So rather than deal with the stress of a deciding Game 5, the Cubs cobbled together one of the most dramatic ninth-inning rallies in franchise history, wrapping up the National League Division Series with a 6-5 win over the Giants at AT&T Park.
When the ninth inning began, with the Giants holding a 5-2 lead and Cubs hitters having gone 5-for-56 since the early stages of Game 3, not even the optimistic Joe Maddon was sensing any magic in the night air. Not against a team that had won 10 straight elimination games.
What was Maddon thinking when the Cubs came to bat in the ninth?
"Johnny Cueto at Wrigley Field," the skipper said, referring to the Giants' probable starter. "And I was telling the folks in there, if you ever looked at those numbers, they're not good for us. He's really tough on us. ... He knows what he's doing out there, and he gives us problems. So I'm happy to not having to face him in a winner-take-all game. That was it. I'm being very honest."
Safe to say Maddon's outlook had changed entirely after Contreras' pinch-hit single off Will Smith tied the score, Brandon Crawford committed his second throwing error of the game and Baez's go-ahead single off Hunter Strickland.
"I think as a group, obviously, it's two years in a row now that we're getting to this particular level," Maddon said after surviving champagne showers in his custom-made No. 70 wetsuit. "I think it validates on a lot of different levels the job that we have done to this point. I think if you're a player on this particular team within the organization, it's getting to the point now you want to expect to get to the postseason and you want to expect to get deeply into the postseason."
The Cubs don't know if they'll play the Nationals or Dodgers, with that NLDS set for Game 5 on Thursday (8 p.m. ET/5 p.m. PT on FS1), but they do know they're four wins away from capturing their first pennant since 1945 and eight away from their first championship since 1908. They've got more experience and confidence than last October, when they were swept by the Mets, and the stars seemed to be aligned for this to be their time.
Giants manager Bruce Bochy made the right call by pulling starter Matt Moore after the eighth inning. Moore had thrown 120 pitches, and Bochy wasn't asking much from his bullpen.
"I would like to think you're going to get three outs there," Bochy said. "We couldn't do it."
Since falling into a 2-0 hole against Dusty Baker's Reds in the 2012 NLDS, Bochy's teams had always gotten outs with their backs to the wall in October.
But there was trouble in the air when Bryant opened the ninth inning with a hard grounder off rookie Derek Law. The Giants had three of their infielders playing on the left side, but none of them could get to the ball.
"Bryant beat the shift," Bochy said. "He hit the ball right where the shortstop normally is, and of course the ground ball up the middle, that's a bad break."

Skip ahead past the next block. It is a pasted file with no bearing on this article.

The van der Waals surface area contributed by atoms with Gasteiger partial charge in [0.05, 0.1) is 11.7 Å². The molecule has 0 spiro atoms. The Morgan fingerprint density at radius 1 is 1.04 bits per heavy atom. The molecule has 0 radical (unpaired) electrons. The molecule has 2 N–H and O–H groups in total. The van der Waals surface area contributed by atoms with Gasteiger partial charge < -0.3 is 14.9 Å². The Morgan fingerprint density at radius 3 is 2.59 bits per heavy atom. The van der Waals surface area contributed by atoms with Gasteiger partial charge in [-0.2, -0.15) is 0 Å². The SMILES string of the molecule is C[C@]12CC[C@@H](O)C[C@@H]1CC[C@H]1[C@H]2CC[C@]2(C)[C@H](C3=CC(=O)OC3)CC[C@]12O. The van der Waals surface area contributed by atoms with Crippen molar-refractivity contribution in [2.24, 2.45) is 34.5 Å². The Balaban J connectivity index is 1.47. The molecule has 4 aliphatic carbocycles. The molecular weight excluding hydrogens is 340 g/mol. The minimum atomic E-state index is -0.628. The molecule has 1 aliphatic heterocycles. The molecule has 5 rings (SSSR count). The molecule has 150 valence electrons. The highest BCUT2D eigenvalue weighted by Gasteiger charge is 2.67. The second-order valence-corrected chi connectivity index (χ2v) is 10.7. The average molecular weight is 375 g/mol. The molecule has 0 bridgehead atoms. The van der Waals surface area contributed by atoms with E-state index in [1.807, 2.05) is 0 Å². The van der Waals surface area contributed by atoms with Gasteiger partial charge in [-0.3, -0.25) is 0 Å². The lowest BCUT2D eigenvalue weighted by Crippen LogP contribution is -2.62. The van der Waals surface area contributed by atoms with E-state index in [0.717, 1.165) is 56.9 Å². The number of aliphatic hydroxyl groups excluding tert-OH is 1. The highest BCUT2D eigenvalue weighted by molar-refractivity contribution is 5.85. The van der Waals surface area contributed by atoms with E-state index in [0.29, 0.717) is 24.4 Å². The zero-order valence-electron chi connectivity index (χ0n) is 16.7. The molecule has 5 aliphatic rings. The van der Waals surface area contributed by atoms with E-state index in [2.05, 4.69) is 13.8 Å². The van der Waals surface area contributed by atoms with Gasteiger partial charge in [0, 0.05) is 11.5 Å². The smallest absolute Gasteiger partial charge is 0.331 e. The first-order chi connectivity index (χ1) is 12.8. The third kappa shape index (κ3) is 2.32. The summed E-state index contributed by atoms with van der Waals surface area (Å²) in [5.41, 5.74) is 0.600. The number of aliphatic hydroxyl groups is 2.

The second reference was to Contreras' two-run single, which Smith let go past him in the hope an infielder would play it. Instead, it went all the way to Denard Span in center field. By then, a lot of people, Bochy included, were wondering if this might be the Cubs' year.
"Yeah, you do," Bochy said. "With the way the ball bounced that last inning, I hate to use the word destiny, but they have had a great year and that's quite a comeback they mounted there."
How big of a comeback? Cubs starter John Lackey has the most postseason experience of any active pitcher, and he'd have to check his scrapbook to know if he's seen anything to match it.
"I'm still trying to process what happened in the ninth there," said Lackey, who gave up three runs in four innings before Maddon took him out for a pinch-hitter. "That was unbelievable the way the guys grinded out at-bats and got that done. You see a lot of things in the playoffs, but that might be at the top of the list."
Maddon's best-in-baseball starting rotation is set to roll for the NLCS -- unlike whichever opponent the Cubs will face. The Dodgers probably can't pitch Clayton Kershaw until Game 2, the Nationals Max Scherzer until Game 3. The Cubs have home-field advantage at a ballpark that can be as noisy as it is iconic and they just beat a team that had won the World Series three times in the previous six seasons.
Chicago is loaded in every department, probably more than it appeared in this series. The Giants kept the Cubs in check throughout a four-game NLDS that featured three one-run games.
Even that victory came after Bryant hit a ninth-inning home run to tie Game 3.
"We don't quit," Maddon said. "That's really what it comes down to. You hear that all the time, everybody says it, but you have to actually live it. And I have to tell you, I've seen it so many times from this group. That's a big part of our philosophy. And I like to keep things simple, and that's simple. ... We just play 27 outs."
Bring on the Nationals -- or the Dodgers. The Cubs don't care. They believe they're the best team in baseball, and they're ready to prove it.
Phil Rogers is a columnist for MLB.com. This story was not subject to the approval of Major League Baseball or its clubs.